Archives for category: Comic Corner

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Looking for a comic store in Abuja can be an exhausting enterprise.

If you’re fortunate, you may find an unmolested issue of Spiderman or G.I Joe from 93′, crushed against the weight of several Mills & Boons novels at NEXT Supermarket.. Happy days!

Thankfully, I got my hands on a couple of digital comics from a friend and have been doing the rounds to see what’s hot in the comic world.

So it looks like Marvel decides to reboot Venom’s image in The Guardians of The Galaxy #23. Flash Thompson, the current wearer of the symbiotie (which is not a real word) has been deemed worthy by the Klyntar (which is not a real race) of becoming an  agent of the cosmos and is further endowed with more abilities to fight in the symbiote wars. So, he is sort of the equivalent of a super traffic warden with a stun gun, to keep those unruly Abuja drivers in check.

The artist,,Valerio Schiti, seems to be going for a mech appearance, inspired probably from the armour of the Destroyer in Thor. One things for sure, It certainly doesn’t scream approachable.

Check out this sketch that he posted below.




Time for the 1st comic book review of the year.

Uhuru: Legend Of The Windriders by Adeniji Jnr, A. Adeniji, and Obende is the flagship comic of Comic Bandit based in Lagos. The story follows the adventures of a super-hero team comprising of Exodus, Rotunda, Harridan, Bushbaby, and Sage as they battle the mystic forces of evil that seek domination over the continent.

Issue one comes in swinging hard with tightly done illustrations of fight scenes, hulking evil humanoid monsters, and a punchy storyline that makes for a good read. Hopefully, issue two should be in the pipeline soon.


Ever since the dawn of comic books, good has always triumphed over the forces of evil. From Super-man to Batman right down to the Green Arrow. Heroes protect the world, but what of the day come when they fail?

Enter The End League, a series under Dark Horse Comics, written by Rick Remender and pencilled by Matt Broome with inks by Sean Parson. The comic focuses on the struggles of a band of superheroes in a world ruled by super-villains who have enslaved the rest of the human race.

Remender’s story-telling is incredibly dark as he explores the symbiotic relationship that exists between the two forces, referencing well known archetypes in comic book history. There is a significant amount of character building which enables you to quickly become familiar with the characters. This is only further enhanced with the skill of Matt Broome and Sean Parson as they paint a bleak post-apocalyptic world with very little humanity left.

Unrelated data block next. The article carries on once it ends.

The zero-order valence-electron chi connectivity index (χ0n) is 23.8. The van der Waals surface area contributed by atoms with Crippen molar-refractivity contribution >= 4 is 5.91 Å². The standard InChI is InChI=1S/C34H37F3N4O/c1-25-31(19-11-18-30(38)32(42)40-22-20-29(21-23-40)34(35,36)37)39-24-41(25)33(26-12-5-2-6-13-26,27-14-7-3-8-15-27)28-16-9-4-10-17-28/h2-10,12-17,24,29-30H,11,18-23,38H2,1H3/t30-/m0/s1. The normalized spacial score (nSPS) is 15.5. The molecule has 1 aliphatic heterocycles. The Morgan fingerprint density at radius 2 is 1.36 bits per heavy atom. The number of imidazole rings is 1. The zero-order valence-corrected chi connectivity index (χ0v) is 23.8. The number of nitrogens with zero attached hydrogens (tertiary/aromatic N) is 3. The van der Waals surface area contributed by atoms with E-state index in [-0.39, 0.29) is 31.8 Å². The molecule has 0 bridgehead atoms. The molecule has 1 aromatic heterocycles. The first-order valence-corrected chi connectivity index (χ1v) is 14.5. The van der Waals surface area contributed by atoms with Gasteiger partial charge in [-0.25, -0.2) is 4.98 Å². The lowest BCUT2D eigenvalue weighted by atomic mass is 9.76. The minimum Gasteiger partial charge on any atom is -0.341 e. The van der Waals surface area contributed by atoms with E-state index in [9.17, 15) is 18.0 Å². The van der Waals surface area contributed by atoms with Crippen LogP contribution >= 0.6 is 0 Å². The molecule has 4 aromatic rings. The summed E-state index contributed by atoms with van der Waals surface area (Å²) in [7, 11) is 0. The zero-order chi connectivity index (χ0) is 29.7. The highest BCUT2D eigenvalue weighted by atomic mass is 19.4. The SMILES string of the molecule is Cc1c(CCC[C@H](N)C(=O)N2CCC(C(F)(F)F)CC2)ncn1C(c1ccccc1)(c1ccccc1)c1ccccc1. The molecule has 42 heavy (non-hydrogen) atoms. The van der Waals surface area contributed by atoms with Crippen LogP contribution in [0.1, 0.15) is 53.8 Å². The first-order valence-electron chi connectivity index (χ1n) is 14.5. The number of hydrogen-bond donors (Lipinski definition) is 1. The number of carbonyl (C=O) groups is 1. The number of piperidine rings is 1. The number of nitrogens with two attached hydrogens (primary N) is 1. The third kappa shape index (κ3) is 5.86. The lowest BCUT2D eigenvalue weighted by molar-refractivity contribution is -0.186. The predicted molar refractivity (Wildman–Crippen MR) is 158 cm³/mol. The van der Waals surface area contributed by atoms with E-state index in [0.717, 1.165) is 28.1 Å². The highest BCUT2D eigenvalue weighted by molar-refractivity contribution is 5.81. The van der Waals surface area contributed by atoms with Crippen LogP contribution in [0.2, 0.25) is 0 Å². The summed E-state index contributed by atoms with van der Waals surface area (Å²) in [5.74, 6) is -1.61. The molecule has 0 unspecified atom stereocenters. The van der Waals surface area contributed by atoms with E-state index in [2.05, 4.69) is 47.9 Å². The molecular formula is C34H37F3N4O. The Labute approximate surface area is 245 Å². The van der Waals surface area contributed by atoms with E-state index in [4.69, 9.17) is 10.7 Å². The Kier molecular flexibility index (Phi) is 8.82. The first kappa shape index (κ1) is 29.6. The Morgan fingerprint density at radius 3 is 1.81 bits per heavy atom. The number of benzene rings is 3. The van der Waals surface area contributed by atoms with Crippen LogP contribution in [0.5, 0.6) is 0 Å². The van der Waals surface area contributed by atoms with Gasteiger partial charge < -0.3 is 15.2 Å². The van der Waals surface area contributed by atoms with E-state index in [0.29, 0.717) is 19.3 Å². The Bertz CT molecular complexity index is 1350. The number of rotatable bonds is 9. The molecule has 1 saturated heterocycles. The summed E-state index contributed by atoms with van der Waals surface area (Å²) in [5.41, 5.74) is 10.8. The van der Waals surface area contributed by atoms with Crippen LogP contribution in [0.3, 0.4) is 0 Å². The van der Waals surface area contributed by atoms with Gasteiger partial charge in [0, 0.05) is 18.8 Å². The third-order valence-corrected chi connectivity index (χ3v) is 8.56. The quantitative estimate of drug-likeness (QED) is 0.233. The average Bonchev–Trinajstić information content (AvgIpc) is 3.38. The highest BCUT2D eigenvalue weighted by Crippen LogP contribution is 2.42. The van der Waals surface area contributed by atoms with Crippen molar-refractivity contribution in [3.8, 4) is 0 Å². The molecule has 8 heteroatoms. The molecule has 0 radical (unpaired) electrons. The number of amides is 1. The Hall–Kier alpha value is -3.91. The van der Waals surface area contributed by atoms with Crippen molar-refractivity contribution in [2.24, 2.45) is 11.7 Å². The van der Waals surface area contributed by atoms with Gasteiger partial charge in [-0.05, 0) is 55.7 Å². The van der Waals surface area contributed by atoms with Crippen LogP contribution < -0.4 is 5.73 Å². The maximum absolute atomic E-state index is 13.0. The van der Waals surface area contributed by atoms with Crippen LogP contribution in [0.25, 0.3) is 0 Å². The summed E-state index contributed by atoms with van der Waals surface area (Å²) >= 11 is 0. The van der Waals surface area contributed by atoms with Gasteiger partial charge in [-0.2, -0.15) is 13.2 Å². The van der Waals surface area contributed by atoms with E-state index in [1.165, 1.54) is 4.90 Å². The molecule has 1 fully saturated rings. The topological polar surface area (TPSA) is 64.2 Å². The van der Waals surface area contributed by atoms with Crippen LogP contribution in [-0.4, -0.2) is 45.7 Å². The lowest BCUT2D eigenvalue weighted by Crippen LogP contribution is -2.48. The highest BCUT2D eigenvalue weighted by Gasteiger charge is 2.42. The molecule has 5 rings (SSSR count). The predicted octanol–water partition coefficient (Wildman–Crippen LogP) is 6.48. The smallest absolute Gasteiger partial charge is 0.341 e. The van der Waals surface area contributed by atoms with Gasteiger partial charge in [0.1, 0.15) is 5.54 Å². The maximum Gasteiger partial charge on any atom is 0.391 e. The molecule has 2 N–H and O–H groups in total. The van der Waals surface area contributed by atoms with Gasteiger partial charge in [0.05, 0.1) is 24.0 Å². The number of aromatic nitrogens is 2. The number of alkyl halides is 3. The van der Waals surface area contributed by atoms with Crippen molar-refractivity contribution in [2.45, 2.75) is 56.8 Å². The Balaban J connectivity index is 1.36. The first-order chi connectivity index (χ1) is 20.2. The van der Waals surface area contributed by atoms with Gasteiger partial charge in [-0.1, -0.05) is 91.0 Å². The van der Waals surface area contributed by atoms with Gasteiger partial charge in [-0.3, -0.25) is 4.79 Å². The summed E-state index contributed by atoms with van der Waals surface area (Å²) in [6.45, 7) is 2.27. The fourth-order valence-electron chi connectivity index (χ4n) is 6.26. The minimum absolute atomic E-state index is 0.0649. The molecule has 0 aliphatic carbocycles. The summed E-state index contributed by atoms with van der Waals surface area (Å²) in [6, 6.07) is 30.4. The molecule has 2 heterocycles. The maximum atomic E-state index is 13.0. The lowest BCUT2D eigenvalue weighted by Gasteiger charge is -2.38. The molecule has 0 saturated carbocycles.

With sequence of interesting twists and turns, End League is definitely stand-alone work and is to be exemplified.

The whole series can be bought on trade paperback (TPB) in two volumes.


Frank Castle is a hard man. One of the consequences of his brand of vigilantism is that close to none of his adversaries survive to make a comeback; usually because Frank sees to their first-class ticket to the after life and the writers do not like leaving loose ends in a story arcs.

While Garth Ennis may have introduced the moronic muscle mass known as the Russian, there has been something lacking from every PUNISHER MAX story arc -a worthy adversary. Let’s face it – there is only so many mafiaso scumbags Castle can dispose of in increasingly interesting ways. Enter Barracuda.

Barracuda is a foul-mouthed, amoral, vicious yet calculating mercenary who gives Castle a run for his money. Most of the fun in this arc is watching the dialogue between him and Castle as his foul sense of humour is the antithesis to Castle’s dry narration of events.

Ennis seldom brings Barracuda to table in this arc as the villain, instead focusing on a different kind of monster – corporate America, in the form of CEO Harry Ebbing, and his entourage of cronies, backstabbers, and trophy wife Alice, who Ennis pretty much portrays as a money-grabbing whore. The fantasy of every misogynist come true

Goran Parlov artistic direction is also commendable – skilfully capturing the darkness of the concrete jungle and the cut-throat decisions made in the boardroom.

Barracuda is a great read. Not because of the twist and turns, or that it is an amazing book, but because Frank Castle in all his years of butchery has never quite met someone who has survived him to go on to headline his own limited series.